How about giving the fermentation bucket a rouse/shake after a week, I've seen that been mentioned in some places?

    How long do you keep it in fermentation? How long conditioning before drinking?
     
  8. jmcnamara

    jmcnamara Well-Known Member

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    Have you tried giving some samples to other people? Maybe they can help to identify it, everyone's palates are different
     
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  9. okoncentrerad

    okoncentrerad Active Member

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    Yes I wish I knew more homebrewers, I've given 2 others, one being new homebrewer like myself, some bottles of my second IPA since they are IPA-lovers... but, first the taste wasn't that obvious in that brew and second it seemed to fade away after a month so. But you're right, I should give them a bottle of my worst too... just to see if they can put the taste into words.
     
  10. thehaze

    thehaze Active Member

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    Most english yeast, both dry and liquid, will be finished fermenting after 5 days and will require additional days just to make sure they have a change to finish and clean after themselves. Depending on the style you are brewing ( lower ABV pale ales and IPAs can have a shorter turnaround time ), any beer would be ready between 10 and 20 days. I made a New England IPA with Wyeast 1318 and it was ready to drink at day 16 from brewing.

    Usually, give a beer some time. Don't touch it the first 10 days. At day 10, take a gravity sample to see if the beer has finished. Day 15 take another one, just to be sure that gravity is unchanged, which means the yeast is done fermenting. A higher ABV beer will most likely require a bit more time, not because fermentation will take so long, but mostly so the yeast can clean itself up and the beer can " settle ". You can easily leave a 9-10% beer in the fermenter for 25-30 days and then keg/bottle it. The conditioning part comes once the beer is kegged or bottled. This can be absent for some styles and longer for others.

    Bottle conditioning seems to work better for most brewers and for me. Kegging is very apropriate to styles proned to oxidation and which are meant to be consumed fresh, like IPAs, NEIPAs, pale ales, etc. ( no conditioning time ). A Belgian Dubbel or anything Imperial dark/complex, will take some months, although they can be good at just 1 month.
     
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  11. okoncentrerad

    okoncentrerad Active Member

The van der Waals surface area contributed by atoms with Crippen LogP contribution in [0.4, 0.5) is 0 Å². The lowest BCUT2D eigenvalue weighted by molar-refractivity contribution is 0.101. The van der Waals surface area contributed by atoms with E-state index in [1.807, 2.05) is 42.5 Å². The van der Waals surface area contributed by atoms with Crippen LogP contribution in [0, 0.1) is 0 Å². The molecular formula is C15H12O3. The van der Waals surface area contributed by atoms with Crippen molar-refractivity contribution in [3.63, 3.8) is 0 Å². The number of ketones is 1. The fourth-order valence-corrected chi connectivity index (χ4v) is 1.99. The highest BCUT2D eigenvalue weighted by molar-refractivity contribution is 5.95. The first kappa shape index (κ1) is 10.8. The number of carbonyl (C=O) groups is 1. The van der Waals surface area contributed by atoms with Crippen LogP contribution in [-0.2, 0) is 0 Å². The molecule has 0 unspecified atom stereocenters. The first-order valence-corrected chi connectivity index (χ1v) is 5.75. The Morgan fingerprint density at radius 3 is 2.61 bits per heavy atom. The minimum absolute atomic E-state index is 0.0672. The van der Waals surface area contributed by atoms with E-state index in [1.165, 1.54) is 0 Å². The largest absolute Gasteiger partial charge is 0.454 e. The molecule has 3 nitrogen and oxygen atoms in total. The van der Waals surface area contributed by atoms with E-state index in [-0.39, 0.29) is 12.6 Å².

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    Thank you, I've been keeping my beers for at least 2 weeks in the fermentor, up to 3 weeks so I don't think thats been my problem. When it come to conditioning I'm still a bit confused, so far I've waited 2 weeks from bottling day to have a first taste and it's just really my last Amerian IPA that I can say turned out good during that time. The other 2 IPAs needed longer time and the british style beers ... still waiting for those :( My reason for asking conditioning time was after reading this article, it mention at least 3 months time before drinking, and up to at least 6 months in some cases.
     
  12. Trialben

    Trialben Well-Known Member

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    My tip is set it free in a starter first 1 - 1.5 lt worth at 1.040 then pitch that into your chilled wort this should liven up the fermentation for you and give them every chance of making you a healthy batch or beer.

    Dont shake the fermentor but swirl dont want that cardboard o2 in it. Good luck.
     
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  13. okoncentrerad

    okoncentrerad Active Member

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    I'm brewing small batches, 10 liter (2.5 gallon) into fermentor ... is making a starter still a good idea for that? So far (using dry yeast) I pitched it directly on to the wort.

    And hmm...not shake the fermentor, that's what I've done to my brews so far, I've been under the impression getting oxygen into the wort was a good thing during pitching?
     
  14. Trialben

    Trialben Well-Known Member

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    Pre fermentation shake as much as you want post nope less O2 is best. Yeah pitch your dry yeast I recon I'd still make a starter at that scale I'd just make a smaller one That's just me though.
     
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  15. jeffpn

    jeffpn Well-Known Member

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    I wouldn’t make a starter for that or any other sized batch. That’s just me though.